how to: build a cheese board

This past weekend, a couple good friends came out to San Francisco. After sending them off to explore miles and miles of the city, we took them up to wine country for a picnic and wine tasting in Sonoma.

There are some picnics that call for half-smushed PBJ sandwiches and Oreos. There are other picnics that require something a little classier… like a DIY cheese and charcuterie board!

Few things make me feel more accomplished and fancy than assembling my own cheese board. You’ll feel like the classiest human to ever walk this Earth, even after you dust off the bottle of emergency Two Buck Chuck in your pantry to go with your cheese board.

Maybe. Bottom line, a DIY cheese board is always impressive and easy. Read on for how I setup my cheese boards!

Cheese

I try to get a mix of cheeses — funky, soft, firm, and aged cheeses. This generally ensures that there’s a wide selection of flavors for everyone to enjoy.  My personal favorites include…

  • The funky: Gorgonzola, Point Reyes Blue
  • The old: Aged Cheddar, Gouda
  • The soft : Brie, Camembert, Humboldt Fog goat cheese
  • The firm: Manchego, Parmigiano-Reggiano

There’s no need to go overboard with the number of varieties. Believe it or not, there is such thing as too much cheese. I’d suggest having 2-3 types for parties under 6, 3-4 for parties under 12, and 4 to 5 for bigger crowds.

Charcuterie

Adding some charcuterie (when your non-vegetarian friends are around) is a good way to add a little salt and color to the board. Since charcuterie isn’t meant to be eaten in large quantities, focus on getting enough for everyone to try. My favorites include…

  • Prosciutto
  • Coppa
  • Salami
  • Pâté (if you’re feeling extra fancy)

As for portioning, I’d recommend selecting 2 varieties for small parties, 3 varieties for mid-sized crowds, and 4 varieties for big bashes.

(Hip delis are cool… but we usually buy a 2-pack of charcuterie meats from Costco, because Costco is everything.)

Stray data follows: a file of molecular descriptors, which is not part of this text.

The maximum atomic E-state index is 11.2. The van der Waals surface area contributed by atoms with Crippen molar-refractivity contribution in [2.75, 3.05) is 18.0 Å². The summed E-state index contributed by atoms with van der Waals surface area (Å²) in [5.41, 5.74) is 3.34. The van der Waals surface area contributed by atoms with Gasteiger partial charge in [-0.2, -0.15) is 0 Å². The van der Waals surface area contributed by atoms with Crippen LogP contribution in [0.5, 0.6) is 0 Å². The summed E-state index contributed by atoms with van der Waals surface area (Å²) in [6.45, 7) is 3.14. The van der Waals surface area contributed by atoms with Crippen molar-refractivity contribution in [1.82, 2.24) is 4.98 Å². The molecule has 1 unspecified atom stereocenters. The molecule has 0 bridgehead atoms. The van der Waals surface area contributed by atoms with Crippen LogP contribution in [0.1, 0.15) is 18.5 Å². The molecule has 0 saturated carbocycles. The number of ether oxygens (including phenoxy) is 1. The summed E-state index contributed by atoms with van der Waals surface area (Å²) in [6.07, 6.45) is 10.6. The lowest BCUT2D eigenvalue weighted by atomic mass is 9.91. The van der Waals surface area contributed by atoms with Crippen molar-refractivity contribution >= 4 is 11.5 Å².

Crackers & bread

Get a little bit of everything to vary the texture for the cheese board.

I like to keep crackers flavorless. The main star is the cheese and charcuterie, so avoid those rosemary olive oil crackers that you crush by the box.

My recommendations include Mary’s Gone Crackers (great for your gluten-free friends), water crackers, and whole wheat crackers. Trader Joe’s is also a great place to look — they carry all kinds of fun crackers.

In SF, we’re lucky to have access to bakeries with fantastic baguettes and other sour dough loaves. My personal favorite is the Pain Au Levain from Acme Bread in SF (of course, any good sourdough baguette will do).

Everything else

The rest is my favorite part — the extra garnishes to customize your cheese board. If I have the time, I like to sprinkle in a few extras like…

  • Roasted nuts: almonds, walnuts
  • Dried fruit: raisins, figs, apricots
  • Fresh fruit: berries, apples, or grapes
  • Other condiments: raw honey, fig jam, balsamic vinegars, whole grain mustards
  • Chocolate: A little dark chocolate really adds a nice touch, especially when there’s red wine on the menu

The extra bit really adds to the look and complements everything on your board nicely.

The final pièce de résistance is a nice wooden board (or this Indiana-shaped bamboo cutting board from my dad), a good cheese knife, a pretty view, and some good friends to share with. There you have it!

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